Keychain cars


It all began in 1945.

Fifteen SAAB aircraft engineers were selected to develop the first car prototype. The engineers worked on the basis of their own experiences and know-how, entirely unfettered by the conventions and traditions of the established automobile industry.The result was a car unlike any other. The prototype featured front wheel drive, a transversely installed engine, an exceptionally strong safety cage and an aerodynamic wing shape. In June 1947, it was dubbed the SAAB 92.001.

A new line from Playsam, this PS Saab Keychain Car pays tribute to the first of classic car designs. With lights in the front and rear, this executive keychain was created in homage to the Swedish legend, Saab designer Sixten Sason.

Designers: Björn & Joakim Alskog

PV 544 The People's Choice - Durable, Safe & Reliable.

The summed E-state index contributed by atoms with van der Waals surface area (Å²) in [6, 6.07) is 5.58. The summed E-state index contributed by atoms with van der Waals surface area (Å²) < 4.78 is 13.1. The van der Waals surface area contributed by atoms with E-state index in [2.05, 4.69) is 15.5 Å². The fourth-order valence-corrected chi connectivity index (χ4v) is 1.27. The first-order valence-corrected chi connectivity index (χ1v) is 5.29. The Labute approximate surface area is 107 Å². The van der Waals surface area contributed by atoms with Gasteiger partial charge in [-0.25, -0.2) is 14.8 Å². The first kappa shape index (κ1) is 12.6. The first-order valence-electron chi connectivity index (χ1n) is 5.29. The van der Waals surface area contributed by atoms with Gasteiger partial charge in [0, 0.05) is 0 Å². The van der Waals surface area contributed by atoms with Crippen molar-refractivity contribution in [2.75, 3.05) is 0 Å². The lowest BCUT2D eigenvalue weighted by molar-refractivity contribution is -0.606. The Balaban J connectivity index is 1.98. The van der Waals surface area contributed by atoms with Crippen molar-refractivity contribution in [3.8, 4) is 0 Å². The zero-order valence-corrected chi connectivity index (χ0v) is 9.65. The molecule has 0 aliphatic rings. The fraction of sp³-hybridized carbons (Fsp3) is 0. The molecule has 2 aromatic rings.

The Design of Volvo PV 544 cars is strongly flavoured by Scandinavian origins, where elegance, function and cleanness are strong elements. Style elements that have been typical Volvo features since the 1950s are the vertical front, the V-shaped bonnet and the pronounced shoulders along the sides of the car. Design heritage and modern creativity blend to create attractive car lines that stand the test of time.

The Volvo PV became PV 544 in 1958. It was marketed as "a colorful car, a car with spirit and personality - and a constant delight to anyone who appreciates quality". In the years 1958 to 1965 243.996 Volvo PV 544 where produced. Since Volvo's evolution from a ball bearing manufacturer in 1927 until today, their mission has been to build cars that are durable, safe and reliable.
They have sought out and used the finest materials, been on the leading edge of safety research and development and used proven formulas for construction.
"Car's are driven by people. Therefore the guiding principle behind everything we make at Volvo is - and must remain - safty."
Assar Gabrielsson and Gustaf Larson, Founders of Volvo

"An underlying principal in everything we do is, and alway will be, safety"
Larson and Gabrielsson, 1927